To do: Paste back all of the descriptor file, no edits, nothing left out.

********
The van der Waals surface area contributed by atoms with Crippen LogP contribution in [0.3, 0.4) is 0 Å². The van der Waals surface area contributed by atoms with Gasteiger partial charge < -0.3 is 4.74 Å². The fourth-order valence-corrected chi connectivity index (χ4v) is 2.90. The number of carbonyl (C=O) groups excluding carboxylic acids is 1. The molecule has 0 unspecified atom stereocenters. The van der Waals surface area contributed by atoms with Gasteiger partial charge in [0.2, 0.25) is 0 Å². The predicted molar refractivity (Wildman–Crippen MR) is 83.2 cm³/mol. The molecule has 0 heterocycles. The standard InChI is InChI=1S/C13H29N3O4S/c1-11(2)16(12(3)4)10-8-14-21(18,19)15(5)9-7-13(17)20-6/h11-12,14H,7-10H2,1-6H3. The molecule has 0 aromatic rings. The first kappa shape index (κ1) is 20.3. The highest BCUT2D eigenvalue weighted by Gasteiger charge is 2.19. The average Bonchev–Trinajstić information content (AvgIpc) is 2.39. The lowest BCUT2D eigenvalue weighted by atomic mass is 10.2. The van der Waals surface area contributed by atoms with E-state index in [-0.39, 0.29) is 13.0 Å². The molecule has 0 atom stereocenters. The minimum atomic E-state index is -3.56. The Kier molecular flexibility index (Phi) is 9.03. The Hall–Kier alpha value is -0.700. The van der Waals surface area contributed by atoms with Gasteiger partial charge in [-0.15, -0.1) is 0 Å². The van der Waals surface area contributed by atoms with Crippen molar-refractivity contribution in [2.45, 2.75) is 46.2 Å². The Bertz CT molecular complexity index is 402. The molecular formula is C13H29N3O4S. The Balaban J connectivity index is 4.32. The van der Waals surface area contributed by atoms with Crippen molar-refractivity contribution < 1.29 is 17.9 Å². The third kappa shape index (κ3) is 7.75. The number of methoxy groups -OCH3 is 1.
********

The van der Waals surface area contributed by atoms with Crippen LogP contribution in [0.3, 0.4) is 0 Å². The van der Waals surface area contributed by atoms with Gasteiger partial charge < -0.3 is 4.74 Å². The fourth-order valence-corrected chi connectivity index (χ4v) is 2.90. The number of carbonyl (C=O) groups excluding carboxylic acids is 1. The molecule has 0 unspecified atom stereocenters. The van der Waals surface area contributed by atoms with Gasteiger partial charge in [0.2, 0.25) is 0 Å². The predicted molar refractivity (Wildman–Crippen MR) is 83.2 cm³/mol. The molecule has 0 heterocycles. The standard InChI is InChI=1S/C13H29N3O4S/c1-11(2)16(12(3)4)10-8-14-21(18,19)15(5)9-7-13(17)20-6/h11-12,14H,7-10H2,1-6H3. The molecule has 0 aromatic rings. The first kappa shape index (κ1) is 20.3. The highest BCUT2D eigenvalue weighted by Gasteiger charge is 2.19. The average Bonchev–Trinajstić information content (AvgIpc) is 2.39. The lowest BCUT2D eigenvalue weighted by atomic mass is 10.2. The van der Waals surface area contributed by atoms with E-state index in [-0.39, 0.29) is 13.0 Å². The molecule has 0 atom stereocenters. The minimum atomic E-state index is -3.56. The Kier molecular flexibility index (Phi) is 9.03. The Hall–Kier alpha value is -0.700. The van der Waals surface area contributed by atoms with Gasteiger partial charge in [-0.15, -0.1) is 0 Å². The van der Waals surface area contributed by atoms with Crippen molar-refractivity contribution in [2.45, 2.75) is 46.2 Å². The Bertz CT molecular complexity index is 402. The molecular formula is C13H29N3O4S. The Balaban J connectivity index is 4.32. The van der Waals surface area contributed by atoms with Crippen molar-refractivity contribution < 1.29 is 17.9 Å². The third kappa shape index (κ3) is 7.75. The number of methoxy groups -OCH3 is 1.